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Financial service inefficiency

Despite technological advances, the finance industry can’t show consumers it has become more efficient over the past century, says David Pitt-Watson, Visiting Professor at Cambridge Judge.

The finance industry has grown hugely in the past century. But despite all the new technologies made available to it, it cannot demonstrate that it serves the outside world more efficiently than it did 100 years ago. We need to ask how that unfortunate situation has come about, says David Pitt-Watson, Pembroke Visiting Professor at Cambridge Judge Business School.

Those who use the finance industry (perhaps to save for a pension or borrow for a mortgage) and those who study the finance system in business schools should ask why its huge growth has not been accompanied by efficiency gains, he told an audience of 800 people at this year’s Hay Festival.

While costs in such sectors as food, pharmaceuticals and automobiles have gone down as those industries have grown in scale, in its most important function the finance industry seem to have shown no efficiency improvement for more than a century.

“The financial system has got more complex, but what evidence we have suggests that it has not got any more efficient in taking our savings and investing them in the real world. We are simply not seeing any improvement in the cost of getting money from savers to borrowers.”

In the US the finance industry as a proportion of the total economy has grown from two per cent in 1880 to eight per cent now, but the cost of performing basic intermediary functions has remained around two per cent for the past 130 years.

David has recently commissioned work into the European industry which similarly shows limited productivity improvement. “One researcher concluded that the finance industry which funds the internet is no more efficient than the one which funded the railroads.”

The Hay Festival presentation on 26 May was moderated by the well-known comedian Marcus Brigstocke. The Hay Festival is held every year in the town of Hay-on-Wye on the England-Wales border.

David said that the financial system performs many incredibly important and useful functions: safely holding people’s money, allowing transactions, facilitating risk-sharing, and investing our savings in projects that need financing. Yet when asked, the public associates banking with such words as “corrupt”, “dangerous” and “rigged”.

“We have on the one hand this sense of a ‘corrupt’ industry, yet it is an industry which provides invaluable services. This is a dangerous situation. The financial industry, whose very existence depends on trust, is seen to be corrupt. Unless we start to ask the right questions of the finance industry, unless we build it to do the right thing in the first place, it will continue to use our money in ways that are ‘not socially useful’.

“Rather than addressing the fundamental question of the purpose of finance, policymakers have waited for something to go wrong and then pass another set of rules, in a game of regulatory whack-a-mole. In 1990 we had 3,000 pages of pension regulations for the UK; today it is 166,000. All this regulation adds costs. Yet I still can’t explain to my children how they can save for a reliable income from the time they retire until the time they die.”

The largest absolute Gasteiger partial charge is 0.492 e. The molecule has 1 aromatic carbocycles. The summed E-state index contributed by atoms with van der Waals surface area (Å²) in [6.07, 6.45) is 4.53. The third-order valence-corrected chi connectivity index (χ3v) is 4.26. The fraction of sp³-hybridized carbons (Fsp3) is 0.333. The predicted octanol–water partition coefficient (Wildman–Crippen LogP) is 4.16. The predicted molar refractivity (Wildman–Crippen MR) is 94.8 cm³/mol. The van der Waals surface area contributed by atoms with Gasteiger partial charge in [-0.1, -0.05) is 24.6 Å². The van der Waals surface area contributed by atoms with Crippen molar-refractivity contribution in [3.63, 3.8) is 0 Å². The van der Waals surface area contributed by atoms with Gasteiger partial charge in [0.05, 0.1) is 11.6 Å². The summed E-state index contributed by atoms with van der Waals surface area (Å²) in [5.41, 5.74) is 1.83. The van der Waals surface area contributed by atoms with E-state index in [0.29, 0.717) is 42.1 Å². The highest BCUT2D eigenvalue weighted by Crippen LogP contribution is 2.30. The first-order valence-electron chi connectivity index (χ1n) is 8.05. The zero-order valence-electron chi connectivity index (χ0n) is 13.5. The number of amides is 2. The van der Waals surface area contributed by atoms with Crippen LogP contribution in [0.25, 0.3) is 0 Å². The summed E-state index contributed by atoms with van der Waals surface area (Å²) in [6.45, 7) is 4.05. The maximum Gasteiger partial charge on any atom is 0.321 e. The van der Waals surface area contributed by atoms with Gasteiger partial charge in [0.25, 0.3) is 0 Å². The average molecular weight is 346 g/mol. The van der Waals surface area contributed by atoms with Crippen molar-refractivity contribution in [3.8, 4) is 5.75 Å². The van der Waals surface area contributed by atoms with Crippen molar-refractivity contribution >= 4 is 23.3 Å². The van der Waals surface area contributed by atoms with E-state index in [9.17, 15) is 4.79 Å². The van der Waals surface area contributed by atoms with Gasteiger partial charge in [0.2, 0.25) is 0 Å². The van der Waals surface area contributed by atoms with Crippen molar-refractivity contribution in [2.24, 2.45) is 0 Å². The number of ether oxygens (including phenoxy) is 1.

As an example of how simple things can go wrong, David noted that investment managers don’t tell their customers the full costs they are being charged. When they do, the language can be misleading. The “total expense ratio”, for example, doesn’t include many costs necessary to manage your investments, including the cost of trading shares.

An animation that accompanied David’s presentation focused on the proliferation of financial specialists, each of whose skills seem to be justified, but whose costs can mean “savings are slowly bleeding under the weight of an increasingly complex and expensive chain”.

Another example is the way we can be fooled by compound interest calculations. Fees that appear to be relatively small actually result in people paying a large share of their eventual pension to fund managers, he added.

If someone retains a fund manager at age 25 to handle their pension until retirement at age 65, and draws that pension over the next 20 years, annual fees of 0.5 per cent would result in the saver keeping 85 per cent of the possible pension, while an annual fee of three per cent would leave the saver with just 35 per cent.

“If people think there isn’t a difference between paying half a percent and paying three per cent, they’ve made a huge mistake because it more than halves their pension, because the fee is paid every year,” David said. “It isn’t that there’s anyone doing anything hugely wrong here, it’s that people don’t notice the issue. As a result of simple issues like this, a pension system can fail.”

Pembroke Visiting Scholars have been welcomed at Cambridge Judge since 2012 to allow senior faculty active in finance to visit the business school for periods up to six months. Holders of the post are admitted to Pembroke College, one of the Colleges of the University of Cambridge, where they join in meals and other events at the College, and have use of a room for the period of their residence.